Delving into security, the Cloud Native Computing Foundation has accepted Sysdig’s Falco container runtime monitor as an early-stage sandbox project.
CNCF and Sysdig are hoping that this software will spark more conversation about how security should be addressed in the emerging world of cloud native technologies, said Michael Ducy, Sysdig director of community and evangelism.
“People just aren’t being diligent in locking things down,” Ducy said. “There are a lot of exposed Kubernetes dashboards, or exposed Kubelet APIs because people are opening every port to the internet.”
Sysdig created Falco in 2013 as the core of its open source behavioral monitoring software, separating it out in 2016 as “Falco.” Thus far, the software has been deployed by over a million users.
The software is designed to detect anomalous activity in containers, by attaching a sensor module to the Linux kernel that detects all system calls, their arguments, and by properties of the calling process.
Because containers are highly scoped as far as what should be running in them, what files should be manipulated, what ports they should be bound to, developers can a set of generic rules for large sets of containers, Ducy said.
Deploying a filtering language and a rules engine, users can create whitelists of accepted behaviors from the container. A particular container running Node.js, for instance, should only open port 80 or port 443, should only have a single process running and should only read and write to a particular directory. Falco can watch for potentially unusual conditions as well, such as a shell being run inside a container, or a binary makes an outbound connection.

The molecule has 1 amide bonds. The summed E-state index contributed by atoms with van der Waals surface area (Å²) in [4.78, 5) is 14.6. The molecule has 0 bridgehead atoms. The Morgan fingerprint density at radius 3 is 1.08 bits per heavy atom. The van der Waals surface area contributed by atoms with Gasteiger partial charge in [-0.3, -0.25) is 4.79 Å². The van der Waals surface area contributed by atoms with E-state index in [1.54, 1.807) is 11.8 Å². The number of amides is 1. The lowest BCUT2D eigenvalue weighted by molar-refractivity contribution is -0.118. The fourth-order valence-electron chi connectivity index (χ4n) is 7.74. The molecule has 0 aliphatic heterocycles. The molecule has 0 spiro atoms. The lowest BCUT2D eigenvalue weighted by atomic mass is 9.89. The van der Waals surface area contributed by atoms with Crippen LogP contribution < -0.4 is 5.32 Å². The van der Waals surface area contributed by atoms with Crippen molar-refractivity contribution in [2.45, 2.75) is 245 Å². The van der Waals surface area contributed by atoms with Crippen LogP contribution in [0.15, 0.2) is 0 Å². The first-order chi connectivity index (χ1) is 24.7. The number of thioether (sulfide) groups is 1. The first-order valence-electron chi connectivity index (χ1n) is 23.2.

The software sends out notices of unusual behavior, which can be captured by a pub/sub messaging system such as CNCF’s NATS or a stream processing engine such as Kafka. Administrators then can subscribe to those messaging queues for the containers under their purview.
There is work underway to extend this monitoring to CNCF’s Kubernetes container orchestration engine. Currently, users can create rules based on Kubernetes metadata, which can be applied against particular namespaces, deployments, or individual pods. With this information in hand, administrators or scripts can kill offending containers or isolate troublesome Kubernetes nodes.
Falco is not the only open source software providing container runtime monitoring. The U.S. Department of Defense’s SELinux project provides operating system-level oversite, though can be quite cumbersome to set up. Google’s gVisor provides an additional layer of isolation by separating the Linux kernel from the container, by offering a subset of Linux system calls.
With the CNCF adoption, Sysdig is moving Falco from a GPLv2 license to an Apache License v2, to make it more open for the cloud native community.
The Cloud Native Computing Foundation is a sponsor of The New Stack.
Feature image via Pixabay.